University Attendance Policy
Excused absences include documented illness, deaths in the family and other documented crises, call to active military duty or jury duty, religious holy days, and official University activities. These absences will be accommodated in a way that does not arbitrarily penalize students who have a valid excuse. Consideration will also be given to students whose dependent children experience serious illness.
Academic Honor Policy
The Florida State University Academic Honor Policy outlines the University’s expectations for the integrity of students’ academic work, the procedures for resolving alleged violations of those expectations, and the rights and responsibilities of students and faculty members throughout the process. Students are responsible for reading the Academic Honor Policy and for living up to their pledge to “. . . be honest and truthful and ... [to] strive for personal and institutional integrity at Florida State University." (Florida State University Academic Honor Policy, found at http://dof.fsu.edu/honorpolicy.htm.)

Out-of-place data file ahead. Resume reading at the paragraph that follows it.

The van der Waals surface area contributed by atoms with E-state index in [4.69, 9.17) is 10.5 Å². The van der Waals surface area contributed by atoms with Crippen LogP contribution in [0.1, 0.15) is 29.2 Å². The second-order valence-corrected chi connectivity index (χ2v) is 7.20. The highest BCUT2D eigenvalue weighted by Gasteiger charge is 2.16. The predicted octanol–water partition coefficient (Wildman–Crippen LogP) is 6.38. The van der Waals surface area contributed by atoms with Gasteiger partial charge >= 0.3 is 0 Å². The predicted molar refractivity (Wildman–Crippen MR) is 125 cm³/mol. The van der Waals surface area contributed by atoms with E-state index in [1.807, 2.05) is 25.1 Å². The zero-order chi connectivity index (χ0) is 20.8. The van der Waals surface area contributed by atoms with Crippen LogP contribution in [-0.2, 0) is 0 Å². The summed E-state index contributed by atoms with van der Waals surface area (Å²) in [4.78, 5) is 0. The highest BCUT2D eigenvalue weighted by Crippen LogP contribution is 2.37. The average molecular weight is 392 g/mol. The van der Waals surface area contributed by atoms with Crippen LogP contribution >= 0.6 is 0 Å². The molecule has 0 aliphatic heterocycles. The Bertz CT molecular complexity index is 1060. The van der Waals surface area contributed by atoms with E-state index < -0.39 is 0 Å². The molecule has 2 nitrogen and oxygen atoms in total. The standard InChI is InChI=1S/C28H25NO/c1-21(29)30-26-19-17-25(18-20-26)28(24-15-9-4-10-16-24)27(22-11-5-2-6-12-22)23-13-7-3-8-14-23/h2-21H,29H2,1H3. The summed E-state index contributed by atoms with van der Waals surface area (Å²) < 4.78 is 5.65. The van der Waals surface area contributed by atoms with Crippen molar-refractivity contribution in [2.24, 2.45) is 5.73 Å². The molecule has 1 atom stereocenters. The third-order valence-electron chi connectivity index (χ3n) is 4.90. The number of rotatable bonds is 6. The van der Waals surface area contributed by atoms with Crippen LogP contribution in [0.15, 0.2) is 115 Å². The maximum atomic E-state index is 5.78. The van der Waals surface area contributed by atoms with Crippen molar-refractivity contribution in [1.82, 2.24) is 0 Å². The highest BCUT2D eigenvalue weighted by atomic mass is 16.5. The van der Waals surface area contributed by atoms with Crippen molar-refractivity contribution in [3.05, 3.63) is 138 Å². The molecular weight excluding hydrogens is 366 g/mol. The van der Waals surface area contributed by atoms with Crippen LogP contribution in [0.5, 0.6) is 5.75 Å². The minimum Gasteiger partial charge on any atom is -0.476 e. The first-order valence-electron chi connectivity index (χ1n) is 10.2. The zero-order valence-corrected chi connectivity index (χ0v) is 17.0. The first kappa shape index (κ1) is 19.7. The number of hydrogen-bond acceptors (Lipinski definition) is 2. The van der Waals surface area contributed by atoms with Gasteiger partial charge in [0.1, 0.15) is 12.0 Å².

Americans With Disabilities Act
Students with disabilities needing academic accommodation should: (1) register with and provide documentation to the Student Disability Resource Center; and (2) bring a letter to the instructor indicating the need for accommodation and what type. Please note that instructors are not allowed to provide classroom accommodation to a student until appropriate verification from the Student Disability Resource Center has been provided. This syllabus and other class materials are available in alternative format upon request. For more information about services available to FSU students with disabilities, contact the: